Physics Stack Exchange is a question and answer site for active researchers, academics and students of physics. Join them; it only takes a minute:

Sign up
Here's how it works:
  1. Anybody can ask a question
  2. Anybody can answer
  3. The best answers are voted up and rise to the top

If an ideal gas is flowing with a velocity $v$, how is the equipartition theorem applied.

Normally, we can say that $\frac{1}{2}mv_{x,rms}^2=\frac{1}{2}k_BT$. We can do the same thing for $v_y$ &c. But, when a gas is flowing in the x direction, I don't think that $v_{x,rms}=v_{y,rms}$. I'm not too sure of this, the distribution may be such that the rms velocities are preserved. If the rms velocities aren't preserved, obviously we cannot use $\frac{1}{2}k_BT$ as the temperature is the same (or is it?). So how does one analyse such a situation with the equipartition theorem?

I'm not very good at Hamiltonian mechanics, so Wikipedia isn't helping.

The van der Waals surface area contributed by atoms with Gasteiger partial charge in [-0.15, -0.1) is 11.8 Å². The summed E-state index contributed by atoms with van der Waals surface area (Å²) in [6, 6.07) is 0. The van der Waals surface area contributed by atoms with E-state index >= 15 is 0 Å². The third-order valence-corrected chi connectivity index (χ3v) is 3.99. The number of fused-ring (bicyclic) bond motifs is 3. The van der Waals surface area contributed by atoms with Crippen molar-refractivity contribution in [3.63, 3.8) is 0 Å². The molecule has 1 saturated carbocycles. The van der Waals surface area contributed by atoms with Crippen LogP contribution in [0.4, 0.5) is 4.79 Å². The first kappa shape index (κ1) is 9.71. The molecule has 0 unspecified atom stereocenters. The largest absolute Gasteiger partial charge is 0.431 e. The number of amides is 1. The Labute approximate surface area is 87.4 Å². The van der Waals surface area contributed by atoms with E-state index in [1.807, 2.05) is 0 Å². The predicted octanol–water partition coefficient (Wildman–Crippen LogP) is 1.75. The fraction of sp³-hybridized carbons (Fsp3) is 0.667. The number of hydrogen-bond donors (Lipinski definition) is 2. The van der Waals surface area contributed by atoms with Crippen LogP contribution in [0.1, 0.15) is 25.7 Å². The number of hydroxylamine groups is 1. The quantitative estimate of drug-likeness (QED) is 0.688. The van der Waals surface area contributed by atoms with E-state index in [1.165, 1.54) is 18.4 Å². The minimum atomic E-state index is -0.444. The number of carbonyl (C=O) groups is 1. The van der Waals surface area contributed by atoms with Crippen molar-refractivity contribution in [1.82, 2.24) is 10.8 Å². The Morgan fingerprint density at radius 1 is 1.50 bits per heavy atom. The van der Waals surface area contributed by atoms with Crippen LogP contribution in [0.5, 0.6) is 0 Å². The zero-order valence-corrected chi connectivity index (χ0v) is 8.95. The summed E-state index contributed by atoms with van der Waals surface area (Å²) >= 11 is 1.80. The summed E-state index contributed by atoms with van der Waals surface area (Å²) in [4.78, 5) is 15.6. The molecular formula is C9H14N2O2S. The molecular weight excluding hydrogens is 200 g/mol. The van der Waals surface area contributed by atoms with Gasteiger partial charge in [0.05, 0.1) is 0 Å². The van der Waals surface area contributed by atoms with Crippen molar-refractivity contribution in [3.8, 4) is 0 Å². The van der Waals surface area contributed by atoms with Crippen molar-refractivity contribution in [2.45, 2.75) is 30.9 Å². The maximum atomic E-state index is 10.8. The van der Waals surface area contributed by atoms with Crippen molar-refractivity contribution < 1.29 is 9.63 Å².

Question sparked off by Air velocity in a double-skin facade

share|cite|improve this question
up vote 1 down vote accepted

Do the work in the rest frame of the (bulk) gas. It's really that easy.

In other words for a gas whose bulk flow is along the $x$ axis the $y$ and $z$ velocity distributions are given by equipartition as is the deviation of the $x$ velocity from the bulk velocity.

share|cite|improve this answer
Makes sense; thanks! In retrospect it feels obvious.. All inertial frames are equivalent. – Manishearth Feb 23 '12 at 5:22

Your Answer


By posting your answer, you agree to the privacy policy and terms of service.

Not the answer you're looking for? Browse other questions tagged or ask your own question.